Seniors: make the most of your last moments at Mid-Pacific

Willow Hutchison, Staff Writer

Senior year. The year widely associated with freedom, where eager students engage in exciting activities as their high school journey slowly comes to a celebratory end. All eyes are on the seniors.

Willow Hutchison

We have always been warned of the inevitable truth which is this: “High school goes by so fast”. Maybe your parents have said this to you before when they force you to go to a school dance when you would rather be spending your saturday night at home watching Netflix. This quote will not resonate with you unless you experience it firsthand, I can tell you that much.

At times I have scoffed at the notion of four years of education being “quick”. Especially towards the tail end of one specific school year where I had 5 finals in one week.

During freshman year, the idea of graduating was a foreign thought floating in the very back of our minds. Sophomore year is spent adjusting and starting to find your place. And suddenly, you are a junior hit hard with work and stress about your future. Senior year. It felt like it would never come. It’s almost like when you are in a dream that felt minutes long and don’t realize how much time has passed. When you wake up reality sets in. This is it.

Questions begin to arise in your mind of whether you lived out your senior year to the fullest. During this time seniors want to have fun after years of hard work before even more in college and beyond. This causes senses of purposeless in students which then turns into a bad case of senioritis, which unfortunately doesn’t come with a vaccine.

In a New York Times article, the whole notion of senioritis and its effect on students in the second semester was talked about. Especially when there is no reward or motivation students tend to feel like spending nights studying has no point anymore.

Lack of motivation can also come in the form of sports and extracurricular activities that 12th graders dedicate themselves to and have to follow through with their commitment.

Fellow seniors all feel differently about their situations which are majorly dependent on what they are involved in.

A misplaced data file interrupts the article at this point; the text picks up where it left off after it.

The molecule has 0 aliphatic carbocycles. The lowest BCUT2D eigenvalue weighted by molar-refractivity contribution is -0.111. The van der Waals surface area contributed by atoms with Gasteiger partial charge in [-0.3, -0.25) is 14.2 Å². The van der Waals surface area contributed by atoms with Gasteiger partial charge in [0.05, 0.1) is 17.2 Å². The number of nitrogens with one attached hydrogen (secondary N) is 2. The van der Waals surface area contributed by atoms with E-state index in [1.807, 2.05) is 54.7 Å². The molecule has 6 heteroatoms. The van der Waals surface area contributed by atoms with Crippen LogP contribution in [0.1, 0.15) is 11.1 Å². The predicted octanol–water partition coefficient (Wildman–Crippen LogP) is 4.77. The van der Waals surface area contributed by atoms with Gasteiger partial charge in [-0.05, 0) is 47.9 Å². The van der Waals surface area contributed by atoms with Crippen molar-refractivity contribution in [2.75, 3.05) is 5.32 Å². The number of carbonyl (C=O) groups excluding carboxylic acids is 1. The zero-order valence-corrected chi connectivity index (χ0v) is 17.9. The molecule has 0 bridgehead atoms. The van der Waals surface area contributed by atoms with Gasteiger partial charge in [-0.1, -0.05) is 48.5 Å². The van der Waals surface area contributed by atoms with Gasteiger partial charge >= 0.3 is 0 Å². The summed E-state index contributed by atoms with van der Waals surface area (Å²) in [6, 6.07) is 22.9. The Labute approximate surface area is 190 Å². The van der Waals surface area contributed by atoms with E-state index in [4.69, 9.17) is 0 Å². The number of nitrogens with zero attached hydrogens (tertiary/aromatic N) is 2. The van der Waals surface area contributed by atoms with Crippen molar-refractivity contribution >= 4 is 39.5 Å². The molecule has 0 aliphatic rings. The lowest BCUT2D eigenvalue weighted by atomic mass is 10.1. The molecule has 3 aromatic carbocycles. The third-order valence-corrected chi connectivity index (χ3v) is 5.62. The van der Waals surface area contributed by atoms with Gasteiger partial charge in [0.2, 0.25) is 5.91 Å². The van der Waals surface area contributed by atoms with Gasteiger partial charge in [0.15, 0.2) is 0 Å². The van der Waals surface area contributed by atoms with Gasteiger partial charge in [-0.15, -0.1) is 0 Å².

Senior Paige Ho balanced cross country, track and field, and soccer on top of academics in her last semester of high school. Maintaining a heavy schedule towards the end of senior year makes her feel like she just wants summer to be here already.

“Part of me wants to finish the season strong but another part of me is just really excited to get to summer,” said Ho.

Mid-Pacific homeroom teacher Keeley Cestare reflects on how the pandemic altered the class of 2021 and their experience with a “normal” year as well as the disengagement seen from many because of Zoom.

“Online students are so disconnected with their peers, and the energy was so different when people came back to campus,” said Cestare.

For the most part, the majority of the students are now back on campus as the graduation clock ticks with each second that elapses. Right now many are taking exams for IB and AP classes and trying to finish the year strong.

Cestare gives a piece of advice with anyone who is struggling with looking at the short term responsibilities and stress that high school comes along with and acknowledges how much of an exciting time we are in now.

“All the little things people are doing for the seniors just appreciate it now because it will stick with you for the rest of your life,” Cestare.

Now to answer the big question: Everyone’s experience is different. There isn’t some checklist telling students how to live out their last year of high school. What counts is the memories you leave behind big or small.

For me I treasure the memory of going to practice with my friends, and the moments where I forgot about my worries and just lived in the moment, and even the small victories when accomplishing a goal I made for myself.

The memories of the school environment, the rain in Manoa making the tough days a little cooler, those teachers who you know genuinely care about your success, and most of all, being proud of yourself.

It wasn’t easy. The seniors deserve to celebrate the journey they have had surrounded by the people who care about them most.

It gets tough, but remember to always see the silver lining. It will always be there if you look hard enough.